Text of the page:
Zootechnologies. A Media History of Swarm Intelligence.
Lecture by Sebastian Vehlken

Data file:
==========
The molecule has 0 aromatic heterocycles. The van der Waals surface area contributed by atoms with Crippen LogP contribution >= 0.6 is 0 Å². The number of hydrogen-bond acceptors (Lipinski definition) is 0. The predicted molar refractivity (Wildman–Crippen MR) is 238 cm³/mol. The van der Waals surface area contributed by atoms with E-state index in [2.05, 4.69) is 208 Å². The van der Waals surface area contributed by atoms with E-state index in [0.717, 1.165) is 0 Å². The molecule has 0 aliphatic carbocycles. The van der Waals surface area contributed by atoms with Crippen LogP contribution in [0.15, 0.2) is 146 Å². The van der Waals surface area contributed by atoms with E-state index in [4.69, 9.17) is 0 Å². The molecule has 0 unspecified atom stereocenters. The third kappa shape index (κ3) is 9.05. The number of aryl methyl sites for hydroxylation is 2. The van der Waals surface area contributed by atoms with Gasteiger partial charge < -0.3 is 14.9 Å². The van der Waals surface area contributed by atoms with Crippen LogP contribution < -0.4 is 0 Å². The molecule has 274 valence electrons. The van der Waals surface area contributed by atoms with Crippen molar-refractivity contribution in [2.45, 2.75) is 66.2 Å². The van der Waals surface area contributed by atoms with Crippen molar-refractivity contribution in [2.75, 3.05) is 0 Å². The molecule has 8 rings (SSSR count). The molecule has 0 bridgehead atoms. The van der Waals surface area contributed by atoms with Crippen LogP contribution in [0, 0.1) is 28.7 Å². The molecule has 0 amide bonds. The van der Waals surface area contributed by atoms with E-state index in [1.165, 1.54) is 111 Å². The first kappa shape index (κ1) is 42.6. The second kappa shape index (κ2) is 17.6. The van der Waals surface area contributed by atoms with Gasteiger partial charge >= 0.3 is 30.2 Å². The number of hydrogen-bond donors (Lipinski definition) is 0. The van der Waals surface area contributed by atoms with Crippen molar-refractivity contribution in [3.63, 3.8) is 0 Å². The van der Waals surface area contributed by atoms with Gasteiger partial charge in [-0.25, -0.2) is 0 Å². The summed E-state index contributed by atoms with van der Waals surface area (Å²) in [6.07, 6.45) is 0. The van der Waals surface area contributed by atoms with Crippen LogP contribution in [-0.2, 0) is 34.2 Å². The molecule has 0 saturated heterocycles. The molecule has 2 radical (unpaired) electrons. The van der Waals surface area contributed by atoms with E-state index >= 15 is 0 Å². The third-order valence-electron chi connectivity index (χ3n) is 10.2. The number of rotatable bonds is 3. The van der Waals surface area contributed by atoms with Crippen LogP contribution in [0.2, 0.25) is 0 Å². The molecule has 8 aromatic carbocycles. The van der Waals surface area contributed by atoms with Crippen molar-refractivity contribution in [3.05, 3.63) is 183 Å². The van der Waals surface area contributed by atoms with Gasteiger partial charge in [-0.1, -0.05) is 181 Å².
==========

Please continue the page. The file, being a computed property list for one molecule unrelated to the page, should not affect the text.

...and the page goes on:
The presentation examines the media history of swarm research and the significance of swarming techniques to current socio-technological processes. It explores how the procedures of swarm intelligence should be understood in relation to the concept of cultural techniques. This brings the concept into proximity with recent debates in posthuman (media) theory, animal studies and software studies. Swarms are conceptualised as zootechnologies that resist methods of analytical investigation. Synthetic swarms first emerged as operational collective structures by means of the reciprocal computerisation of biology and biologisation of computer science. In a cursive loop, swarms inspired agent-based modelling, which in turn provided biological researchers with enduring knowledge about dynamic collectives. This conglomerate led to the development of advanced, software-based particle systems. Swarm intelligence has become a fundamental cultural technique related to dynamic processes and an effective metaphor for the collaborative efforts of society. Since April 2013, Dr. Sebastian Vehlken is Junior Director of the Institute for Advanced Studies in Media Cultures of Computer Simulation (mecs), Leuphana University Lüneburg, and currently a Research Fellow of the IFK Vienna. He studied Media Studies and Economics at Ruhr-University Bochum and at Edith Cowan University, Perth. From 2005-2007, he was a DFG scholarship holder in the Graduate School »Media of History History of Media« at Bauhaus-Universität Weimar, and from 2007-2010 Research Associate (PreDoc) in Media Philosophy, University of Vienna. In 2010, he finished his Ph.D. thesis on a media history of biological and computational swarm research at the Institute for Culture of the Humboldt University Berlin. From 2010-2013, he was a Research Associate (PostDoc) at the Institute for Culture and Aesthetics of Digital Media, Leuphana University Lüneburg. His current research project explores the media history of computer simulations in the context of civil nuclear energy technology in West Germany (FRG), with a focus on the development of fast breeder programs. Its preliminary title is Plutonium Worlds. Computer Simulation and Nuclear Energy 1950-1980. Sebastians main research interests focus on media theory, Cultural Techniques, the media history of computer simulation and supercomputing, scientific visualization, the history and epistemology of think tanks, and oceans as media environments.